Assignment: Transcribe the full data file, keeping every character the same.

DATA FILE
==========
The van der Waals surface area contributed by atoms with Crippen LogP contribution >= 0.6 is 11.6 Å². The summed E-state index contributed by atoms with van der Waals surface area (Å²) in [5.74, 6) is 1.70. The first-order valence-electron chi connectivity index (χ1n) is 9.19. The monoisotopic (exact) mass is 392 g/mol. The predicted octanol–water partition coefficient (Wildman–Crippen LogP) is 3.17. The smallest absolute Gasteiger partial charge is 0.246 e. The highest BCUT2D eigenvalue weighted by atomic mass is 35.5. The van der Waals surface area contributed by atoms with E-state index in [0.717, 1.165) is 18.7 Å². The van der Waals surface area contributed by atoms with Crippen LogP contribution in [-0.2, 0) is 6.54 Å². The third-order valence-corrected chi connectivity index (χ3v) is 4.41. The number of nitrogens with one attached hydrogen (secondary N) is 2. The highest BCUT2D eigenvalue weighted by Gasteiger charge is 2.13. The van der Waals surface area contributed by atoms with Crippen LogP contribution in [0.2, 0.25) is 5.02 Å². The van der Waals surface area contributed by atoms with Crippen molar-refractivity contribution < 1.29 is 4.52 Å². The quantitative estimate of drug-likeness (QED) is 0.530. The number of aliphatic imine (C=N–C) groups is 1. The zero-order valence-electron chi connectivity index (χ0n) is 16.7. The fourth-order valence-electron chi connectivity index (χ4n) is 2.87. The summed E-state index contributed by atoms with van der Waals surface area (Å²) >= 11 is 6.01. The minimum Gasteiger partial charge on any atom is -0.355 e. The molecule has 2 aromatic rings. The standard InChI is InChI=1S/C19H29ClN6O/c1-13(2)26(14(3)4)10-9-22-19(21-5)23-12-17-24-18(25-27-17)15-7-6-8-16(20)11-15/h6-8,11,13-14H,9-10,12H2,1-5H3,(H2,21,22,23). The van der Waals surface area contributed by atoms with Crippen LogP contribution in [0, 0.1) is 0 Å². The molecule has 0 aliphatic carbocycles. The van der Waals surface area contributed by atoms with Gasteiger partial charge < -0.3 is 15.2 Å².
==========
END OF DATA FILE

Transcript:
The van der Waals surface area contributed by atoms with Crippen LogP contribution >= 0.6 is 11.6 Å². The summed E-state index contributed by atoms with van der Waals surface area (Å²) in [5.74, 6) is 1.70. The first-order valence-electron chi connectivity index (χ1n) is 9.19. The monoisotopic (exact) mass is 392 g/mol. The predicted octanol–water partition coefficient (Wildman–Crippen LogP) is 3.17. The smallest absolute Gasteiger partial charge is 0.246 e. The highest BCUT2D eigenvalue weighted by atomic mass is 35.5. The van der Waals surface area contributed by atoms with E-state index in [0.717, 1.165) is 18.7 Å². The van der Waals surface area contributed by atoms with Crippen LogP contribution in [-0.2, 0) is 6.54 Å². The third-order valence-corrected chi connectivity index (χ3v) is 4.41. The number of nitrogens with one attached hydrogen (secondary N) is 2. The highest BCUT2D eigenvalue weighted by Gasteiger charge is 2.13. The van der Waals surface area contributed by atoms with Crippen LogP contribution in [0.2, 0.25) is 5.02 Å². The van der Waals surface area contributed by atoms with Crippen molar-refractivity contribution < 1.29 is 4.52 Å². The quantitative estimate of drug-likeness (QED) is 0.530. The number of aliphatic imine (C=N–C) groups is 1. The zero-order valence-electron chi connectivity index (χ0n) is 16.7. The fourth-order valence-electron chi connectivity index (χ4n) is 2.87. The summed E-state index contributed by atoms with van der Waals surface area (Å²) >= 11 is 6.01. The minimum Gasteiger partial charge on any atom is -0.355 e. The molecule has 2 aromatic rings. The standard InChI is InChI=1S/C19H29ClN6O/c1-13(2)26(14(3)4)10-9-22-19(21-5)23-12-17-24-18(25-27-17)15-7-6-8-16(20)11-15/h6-8,11,13-14H,9-10,12H2,1-5H3,(H2,21,22,23). The van der Waals surface area contributed by atoms with Crippen LogP contribution in [0, 0.1) is 0 Å². The molecule has 0 aliphatic carbocycles. The van der Waals surface area contributed by atoms with Gasteiger partial charge < -0.3 is 15.2 Å².